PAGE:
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High Frequency Quoting: Short-Term Volatility in Bids and Offers

Joel Hasbrouck

New York University (NYU) - Department of Finance

January 20, 2015

At subsecond horizons bids and offers in US equity markets are more volatile than what would be implied by long-term fundamentals. In considering underlying causes, the evidence suggests that this volatility is not likely to arise from quote-stuffing, spoofing, or mixed-strategy behavior, but more likely reflects Edgeworth cycles (recurrent phases of undercutting). To assess costs and consequences, the paper proposes a model wherein traders’ random delays (latencies) interact with quote volatility to generate execution price risk and relative latency costs. Finally, over the 2001-2011 period, despite high growth in quote traffic, quote volatility does not display a strong trend.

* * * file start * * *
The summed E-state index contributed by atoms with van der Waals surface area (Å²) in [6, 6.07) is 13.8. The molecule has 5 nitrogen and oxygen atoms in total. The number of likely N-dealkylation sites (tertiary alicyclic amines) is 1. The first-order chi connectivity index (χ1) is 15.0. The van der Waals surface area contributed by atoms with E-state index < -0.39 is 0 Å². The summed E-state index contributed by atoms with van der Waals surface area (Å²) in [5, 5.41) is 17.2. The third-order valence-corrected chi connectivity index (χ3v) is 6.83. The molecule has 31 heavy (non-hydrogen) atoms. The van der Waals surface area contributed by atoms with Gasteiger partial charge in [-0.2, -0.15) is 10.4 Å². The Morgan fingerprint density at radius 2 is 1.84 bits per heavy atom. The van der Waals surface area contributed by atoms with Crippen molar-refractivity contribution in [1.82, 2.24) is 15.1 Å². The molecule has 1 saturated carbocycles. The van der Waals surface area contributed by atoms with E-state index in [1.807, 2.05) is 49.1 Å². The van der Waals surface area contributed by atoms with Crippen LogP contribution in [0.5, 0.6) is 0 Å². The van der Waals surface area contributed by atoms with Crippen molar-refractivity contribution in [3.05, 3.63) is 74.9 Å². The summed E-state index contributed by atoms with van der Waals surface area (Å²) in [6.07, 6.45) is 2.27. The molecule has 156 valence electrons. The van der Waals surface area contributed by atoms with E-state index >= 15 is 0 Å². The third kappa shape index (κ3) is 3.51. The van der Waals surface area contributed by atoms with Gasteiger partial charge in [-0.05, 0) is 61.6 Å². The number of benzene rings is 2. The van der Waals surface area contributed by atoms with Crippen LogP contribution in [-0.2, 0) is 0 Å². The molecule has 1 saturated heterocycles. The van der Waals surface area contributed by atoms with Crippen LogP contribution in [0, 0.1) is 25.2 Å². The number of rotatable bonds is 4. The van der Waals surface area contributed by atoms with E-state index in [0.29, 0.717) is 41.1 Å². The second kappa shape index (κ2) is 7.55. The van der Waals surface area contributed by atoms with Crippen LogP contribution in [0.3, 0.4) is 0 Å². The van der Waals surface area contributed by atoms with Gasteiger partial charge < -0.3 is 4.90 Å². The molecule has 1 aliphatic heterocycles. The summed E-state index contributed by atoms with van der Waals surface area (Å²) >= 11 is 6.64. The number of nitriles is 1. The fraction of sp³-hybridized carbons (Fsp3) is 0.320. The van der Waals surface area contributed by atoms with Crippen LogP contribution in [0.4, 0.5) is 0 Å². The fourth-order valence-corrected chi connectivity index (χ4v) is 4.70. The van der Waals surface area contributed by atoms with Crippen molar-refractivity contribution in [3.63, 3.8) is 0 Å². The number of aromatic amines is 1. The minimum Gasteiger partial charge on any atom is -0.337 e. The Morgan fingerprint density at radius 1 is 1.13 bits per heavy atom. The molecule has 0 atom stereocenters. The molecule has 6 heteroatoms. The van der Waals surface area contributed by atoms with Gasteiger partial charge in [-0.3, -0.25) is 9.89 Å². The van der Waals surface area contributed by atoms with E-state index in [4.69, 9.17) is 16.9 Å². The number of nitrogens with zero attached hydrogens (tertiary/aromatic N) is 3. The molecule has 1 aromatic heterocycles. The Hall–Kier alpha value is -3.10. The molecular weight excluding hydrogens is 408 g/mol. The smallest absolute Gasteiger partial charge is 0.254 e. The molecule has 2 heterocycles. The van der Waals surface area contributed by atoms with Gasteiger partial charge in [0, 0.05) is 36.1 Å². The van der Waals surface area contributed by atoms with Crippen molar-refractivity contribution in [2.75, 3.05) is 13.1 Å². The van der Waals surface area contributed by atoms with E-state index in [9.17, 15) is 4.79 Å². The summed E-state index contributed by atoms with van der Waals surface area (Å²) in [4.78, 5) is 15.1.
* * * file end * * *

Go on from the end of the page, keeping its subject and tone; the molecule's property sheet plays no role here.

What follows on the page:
Number of Pages in PDF File: 56

Keywords: high frequency trading, high frequency quoting, quotes, volatility

JEL Classification: G10, G19

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Date posted: March 24, 2013 ; Last revised: February 23, 2015

Suggested Citation

Hasbrouck, Joel, High Frequency Quoting: Short-Term Volatility in Bids and Offers (January 20, 2015). Available at SSRN: https://ssrn.com/abstract=2237499 or http://dx.doi.org/10.2139/ssrn.2237499

Contact Information

Joel Hasbrouck (Contact Author)
New York University (NYU) - Department of Finance ( email )
44 West 4th Street
MEC Suite 9-190, Mail Code 0268
New York, NY 10012-1126
United States
212-998-0310 (Phone)
212-995-4233 (Fax)
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